A lobbying group, which pushes for greater curbs on Britain's immigration regime, has accused multinational IT companies, "typically based in India", of exploiting a "gaping" loophole in Britain's immigration system, and has called for the system to be overhauled.
In a report published on August 14, Migration Watch said a small number of multinational IT companies were exploiting a system intended to post senior executives to and from the U.K. to bring "thousands of migrant workers to fulfil contracts with private and public sector organisations".
"This is known as third-party contracting and usually involves an international IT company, typically based in India, obtaining a contract to deliver a project or support services to a U.K. entity and then staffing it with workers form the company's home country," Migration Watch said.
Though part of the Tier 2 visa category, intra-company transfers (ICTs) are not subject to a cap, and have over time represented an increasing share of the Tier 2 work visas, the lobby group said. About 58,000 of 94,000 Tier 2 work permits issued in 2017 were via the ICT route, the group said. It accused the companies of undercutting British competitors and "reducing" opportunities for British IT professionals to work and develop skills.
Britain's immigration regime has become an increasingly contentious area: while those on the Right have pressed for tougher restrictions, industry and others have expressed concerns that even the existing system could threaten Britain's ability to remain open to business and talent at a time when it is particularly important for the country. Last week, the Confederation of British Industry published a report calling for the government to scrap immigration targets, to help encourage investment and help foster better trade relations. "Intra-company transfers hugely benefit the U.K. boosting investment by international companies and creating jobs in the U.K.," said Matthew Percival, the confederation's head of employment.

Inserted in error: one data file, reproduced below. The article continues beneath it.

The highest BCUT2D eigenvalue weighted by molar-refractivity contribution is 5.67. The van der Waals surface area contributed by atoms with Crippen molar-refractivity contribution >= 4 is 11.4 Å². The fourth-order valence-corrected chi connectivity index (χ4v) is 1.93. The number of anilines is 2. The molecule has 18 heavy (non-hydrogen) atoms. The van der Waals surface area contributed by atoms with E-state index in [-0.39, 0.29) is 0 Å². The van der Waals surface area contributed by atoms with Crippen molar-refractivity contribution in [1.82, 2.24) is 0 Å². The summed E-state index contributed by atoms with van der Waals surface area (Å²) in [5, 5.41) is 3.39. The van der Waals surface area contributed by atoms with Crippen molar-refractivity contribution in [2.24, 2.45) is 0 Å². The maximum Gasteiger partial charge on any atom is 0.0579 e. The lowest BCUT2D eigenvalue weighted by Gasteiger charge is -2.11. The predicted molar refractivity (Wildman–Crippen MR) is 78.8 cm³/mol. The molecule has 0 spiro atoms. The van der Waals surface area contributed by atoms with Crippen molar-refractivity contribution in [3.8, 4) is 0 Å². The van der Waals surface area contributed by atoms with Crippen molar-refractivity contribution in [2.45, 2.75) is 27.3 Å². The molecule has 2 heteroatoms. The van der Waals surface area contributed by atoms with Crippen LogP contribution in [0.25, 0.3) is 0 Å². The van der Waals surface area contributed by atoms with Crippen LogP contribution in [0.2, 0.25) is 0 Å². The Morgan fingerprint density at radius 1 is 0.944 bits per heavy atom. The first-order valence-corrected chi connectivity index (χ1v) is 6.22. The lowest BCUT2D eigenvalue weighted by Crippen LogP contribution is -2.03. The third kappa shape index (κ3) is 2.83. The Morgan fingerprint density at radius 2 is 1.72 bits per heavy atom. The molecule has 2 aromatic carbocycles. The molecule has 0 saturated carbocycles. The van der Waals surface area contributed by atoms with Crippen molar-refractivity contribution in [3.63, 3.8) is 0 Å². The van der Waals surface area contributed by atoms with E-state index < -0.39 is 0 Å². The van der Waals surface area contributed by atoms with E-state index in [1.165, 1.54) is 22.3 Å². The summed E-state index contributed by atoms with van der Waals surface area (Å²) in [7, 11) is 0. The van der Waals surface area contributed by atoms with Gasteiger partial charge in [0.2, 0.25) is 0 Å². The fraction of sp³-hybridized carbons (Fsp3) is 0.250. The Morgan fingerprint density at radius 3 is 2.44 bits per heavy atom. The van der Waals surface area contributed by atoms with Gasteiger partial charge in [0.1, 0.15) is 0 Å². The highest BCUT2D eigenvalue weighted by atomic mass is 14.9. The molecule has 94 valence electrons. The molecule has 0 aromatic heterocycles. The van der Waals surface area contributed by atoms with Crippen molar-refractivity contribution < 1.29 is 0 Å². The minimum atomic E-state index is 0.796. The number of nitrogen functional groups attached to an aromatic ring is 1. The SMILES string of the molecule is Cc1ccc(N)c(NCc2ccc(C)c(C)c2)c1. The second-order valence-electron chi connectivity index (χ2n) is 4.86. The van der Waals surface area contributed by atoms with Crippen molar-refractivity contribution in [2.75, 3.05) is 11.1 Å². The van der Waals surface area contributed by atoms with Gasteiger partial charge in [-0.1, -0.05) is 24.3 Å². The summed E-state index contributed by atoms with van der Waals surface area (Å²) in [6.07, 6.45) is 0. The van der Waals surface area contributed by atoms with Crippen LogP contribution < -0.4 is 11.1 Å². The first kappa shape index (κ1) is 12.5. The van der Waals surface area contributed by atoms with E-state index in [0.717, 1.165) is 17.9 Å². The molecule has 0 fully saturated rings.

Trade body TechUK rejected the suggestion that international talent was cutting U.K. domestic skills. "Last year, there were more unfilled vacancies in IT than any other sector," said Antony Walker, deputy CEO of TechUK. "The U.K. is a world leader in tech because it is open and attractive to the best international talent. While it is right that the industry continues to build our domestic skills pipeline, maintaining routes that allow businesses to get the workers they need, where and when they need them, is critical to the tech sector and to our economy."
The government has given no indication that it would push for a tightening of the ICT regime. On August 14, it pointed to changes brought in in 2017 that included increasing the minimum salary requirement, and ensuring workers left the U.K. after five years unless they earned more than £120,000, which it said were made to ensure that workers domestic workers would not be undercut. "The Tier 2 (intra-company transfers) is a temporary visa route which supports inward investment to the UK," said a Home Office spokesperson.